Saturday, June 8, 2013

How to Monetize Plagiarism

There was an OP-ED opinion, 'How to Monetize Plagiarism' in the New York Times by Joe Nocera that appeared on June 8, 2013.  Upon reading the title, I thought, I would find an interesting OP-ED piece about the flagrant theft of internet original content by plagiarizers, which is rampant on the internet. I thought that Nocera was going to propose a solution for internet plagiarism something like what Apple did for the music industry.  I wanted to comment on this OP-ED piece, but found out that Joe had closed comments on the piece real quickly, as most of the comments were very unfavorable.  So, here goes my response here instead.

Just think what we could do.  We could set up a system whereby anybody could register their content as original, then the system would troll the internet looking for scoffers.  Then, the system would assess a small fee (or any fee that the content owner wanted to collect for his or her original content) on the scoffer. Some of the fee would be used to pay the owner of the content a royalty for its use, and the remainder would be used to support the system and also to pay for the costly litigation to enforce the payment of the fees by the scoffers, or, they would have to face the consequences in a judicial forum.

I'm not sure what the outcome would be. It might result in a lot less plagiarism on the internet. Or, it might result that people would be enticed to use some choice plagiarized content if the fee is not too exorbitant.  Sort of like subcontracting the building of a story or whatever.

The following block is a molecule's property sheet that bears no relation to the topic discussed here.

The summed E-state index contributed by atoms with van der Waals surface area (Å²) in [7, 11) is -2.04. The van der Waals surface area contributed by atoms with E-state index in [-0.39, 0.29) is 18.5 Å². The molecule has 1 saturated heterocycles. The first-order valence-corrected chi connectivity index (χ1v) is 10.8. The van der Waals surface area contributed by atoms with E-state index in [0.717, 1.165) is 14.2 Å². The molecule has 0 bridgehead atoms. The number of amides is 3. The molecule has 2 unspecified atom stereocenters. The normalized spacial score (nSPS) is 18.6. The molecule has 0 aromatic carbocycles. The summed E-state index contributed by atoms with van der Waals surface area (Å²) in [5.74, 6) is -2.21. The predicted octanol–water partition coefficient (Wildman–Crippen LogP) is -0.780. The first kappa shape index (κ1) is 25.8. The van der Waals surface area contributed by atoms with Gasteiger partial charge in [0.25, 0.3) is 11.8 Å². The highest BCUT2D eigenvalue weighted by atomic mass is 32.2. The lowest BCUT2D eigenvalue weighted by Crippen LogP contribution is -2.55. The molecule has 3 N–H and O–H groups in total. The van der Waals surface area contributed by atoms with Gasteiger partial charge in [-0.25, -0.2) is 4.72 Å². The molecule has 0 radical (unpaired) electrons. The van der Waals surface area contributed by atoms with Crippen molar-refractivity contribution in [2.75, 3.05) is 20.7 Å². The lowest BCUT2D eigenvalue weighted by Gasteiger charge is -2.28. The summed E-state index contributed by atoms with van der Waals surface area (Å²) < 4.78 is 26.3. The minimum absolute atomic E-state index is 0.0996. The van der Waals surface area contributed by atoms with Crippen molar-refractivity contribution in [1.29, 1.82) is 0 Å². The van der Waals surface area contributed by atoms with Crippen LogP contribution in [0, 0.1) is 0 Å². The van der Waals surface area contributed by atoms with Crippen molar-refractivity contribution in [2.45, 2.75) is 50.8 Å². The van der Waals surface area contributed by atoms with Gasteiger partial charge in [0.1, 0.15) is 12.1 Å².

I'm not saying that my idea goes without problems that have to be worked out.  What happens if someone, for example, plagiarizes content that was plagiarized from yet another individual?  Who gets the royalty?  Who gets to decide the rules for plagiarizing? Is it plagiarized if proper citation is included, in which case, should the fee be imposed or not, or should it be at a reduced rate?  I'm sure that there are many other problems with my proposal. If you want to chime in with a comment here, be my guest.

However, Nocera chose to use his valuable column to haunt two people who probably have been shamed enough for their crimes against humanity. The two journalists who were caught either fabricating facts or plagiarizing other peoples content in their work.  I am not going to propagate their names or squander my reader's time by repeating their acts or their names.  By the way, I don't even know if fabricating facts is technically considered plagiarism.  I thought that that was called fiction.  If the claim is that it was supposed to be fact, and turned out to be knowingly fiction, then that must have some other term, like lying, or libel, or something like that.

 Joe Nocera need not be told, "People in glass houses should not throw stones." Oh, is that a plagiarized quote? Please get real Joe.

1 comment:

  1. I suppose you should have also included the case where two people independently write essentially the same statement. Who is the original writer? Is the other a plagiarizer? This is very difficult to implement, for sure. It must be tongue and cheek?